What Is Section 16?

Section 16 is a Securities Exchange Act of 1934 rule articulating the regulatory filing responsibilities that directors, officers, and principal stockholders must adhere to. According to this mandate, anyone who is directly or indirectly a beneficial owner of more than 10% of a company, or any director or officer of the issuer of such a security, must file statements required by this section.

The Basics of Section 16

Section 16 of the Exchange Act of 1934 imposes filing standards for "insiders," the name given to officers, directors or stockholders, who possess stock that directly or indirectly results in beneficial ownership of more than 10% of the company’s common stock or other equity class.

Section 16 likewise applies to investors in public companies whose fixed income securities (bonds), trade on national stock exchanges. Insiders must file specific forms with the SEC that disclose their equity interests and they must describe how their investment positions have changed over time, in light of previous transactions.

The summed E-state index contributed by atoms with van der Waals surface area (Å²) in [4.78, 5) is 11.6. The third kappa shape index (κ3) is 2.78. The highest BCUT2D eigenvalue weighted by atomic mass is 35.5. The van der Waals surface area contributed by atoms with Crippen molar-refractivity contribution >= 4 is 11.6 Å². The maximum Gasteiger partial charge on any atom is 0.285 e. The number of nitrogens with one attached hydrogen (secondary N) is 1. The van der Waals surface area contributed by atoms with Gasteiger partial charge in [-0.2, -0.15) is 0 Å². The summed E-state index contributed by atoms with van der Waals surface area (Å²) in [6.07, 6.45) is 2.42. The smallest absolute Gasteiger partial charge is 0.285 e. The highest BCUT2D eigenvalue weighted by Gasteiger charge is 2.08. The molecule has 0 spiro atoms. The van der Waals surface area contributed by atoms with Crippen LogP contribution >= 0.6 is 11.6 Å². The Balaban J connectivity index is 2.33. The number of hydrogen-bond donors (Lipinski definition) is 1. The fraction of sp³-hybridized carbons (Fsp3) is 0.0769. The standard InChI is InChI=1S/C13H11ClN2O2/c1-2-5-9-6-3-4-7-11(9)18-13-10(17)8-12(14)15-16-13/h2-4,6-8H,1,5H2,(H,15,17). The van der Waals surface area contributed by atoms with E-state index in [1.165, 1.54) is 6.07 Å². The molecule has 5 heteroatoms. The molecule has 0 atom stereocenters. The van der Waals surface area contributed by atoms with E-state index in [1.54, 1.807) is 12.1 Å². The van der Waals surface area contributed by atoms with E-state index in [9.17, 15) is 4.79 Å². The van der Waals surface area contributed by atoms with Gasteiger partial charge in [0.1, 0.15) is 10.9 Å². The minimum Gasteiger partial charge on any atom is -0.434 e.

Beneficial Ownership

Section 16 deems a person to be a beneficial owner, even if that individual does not directly own equity interest in the company. Case in point: those who share households with immediate family members who beneficially own an interest in a covered company are equally subject to Section 16 requirements.

Financial interest in a company can also exist indirectly if multiple persons act as a group that collectively acquires, possesses and sells a covered company's securities. In addition, Section 16 deems those who own equity derivatives that, upon their exercise, provide equity interest, as beneficial owners.

Filing Requirements

Section 16 requires insiders of a covered company to file Forms 3, 4, and 5 electronically. The SEC requires Form 3, which is an initial statement of beneficial ownership, if there is an initial public offering of equity or debt securities, or if a person becomes a director, officer, or a holder of at least 10% of a company’s equities.

New directors, new officers, and new significant shareholders must file Form 3 within 10 days of acquiring such investment assets. If there is a material change in the holdings of a company's insiders, they must file Form 4 with the SEC. Furthermore, Section 16 requires insiders who conduct equity transactions during the year, to file Form 5 if the transactions were not already reported on Form 4.